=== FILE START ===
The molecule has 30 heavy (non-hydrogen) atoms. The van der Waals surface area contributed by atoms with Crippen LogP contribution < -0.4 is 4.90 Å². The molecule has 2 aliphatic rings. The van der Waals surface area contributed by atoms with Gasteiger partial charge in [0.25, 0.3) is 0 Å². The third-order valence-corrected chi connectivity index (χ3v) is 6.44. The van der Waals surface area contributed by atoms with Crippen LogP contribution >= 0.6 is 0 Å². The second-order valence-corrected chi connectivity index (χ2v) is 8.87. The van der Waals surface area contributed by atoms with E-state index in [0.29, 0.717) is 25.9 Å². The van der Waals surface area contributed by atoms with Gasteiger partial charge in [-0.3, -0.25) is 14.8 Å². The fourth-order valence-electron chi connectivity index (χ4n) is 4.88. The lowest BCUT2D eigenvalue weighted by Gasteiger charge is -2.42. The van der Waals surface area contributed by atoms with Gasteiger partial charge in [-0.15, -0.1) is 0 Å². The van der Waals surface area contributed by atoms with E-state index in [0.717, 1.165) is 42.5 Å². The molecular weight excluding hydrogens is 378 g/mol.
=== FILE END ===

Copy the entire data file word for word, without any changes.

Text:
The molecule has 30 heavy (non-hydrogen) atoms. The van der Waals surface area contributed by atoms with Crippen LogP contribution < -0.4 is 4.90 Å². The molecule has 2 aliphatic rings. The van der Waals surface area contributed by atoms with Gasteiger partial charge in [0.25, 0.3) is 0 Å². The third-order valence-corrected chi connectivity index (χ3v) is 6.44. The van der Waals surface area contributed by atoms with Crippen LogP contribution >= 0.6 is 0 Å². The second-order valence-corrected chi connectivity index (χ2v) is 8.87. The van der Waals surface area contributed by atoms with E-state index in [0.29, 0.717) is 25.9 Å². The van der Waals surface area contributed by atoms with Gasteiger partial charge in [-0.3, -0.25) is 14.8 Å². The fourth-order valence-electron chi connectivity index (χ4n) is 4.88. The lowest BCUT2D eigenvalue weighted by Gasteiger charge is -2.42. The van der Waals surface area contributed by atoms with Gasteiger partial charge in [-0.15, -0.1) is 0 Å². The van der Waals surface area contributed by atoms with E-state index in [0.717, 1.165) is 42.5 Å². The molecular weight excluding hydrogens is 378 g/mol.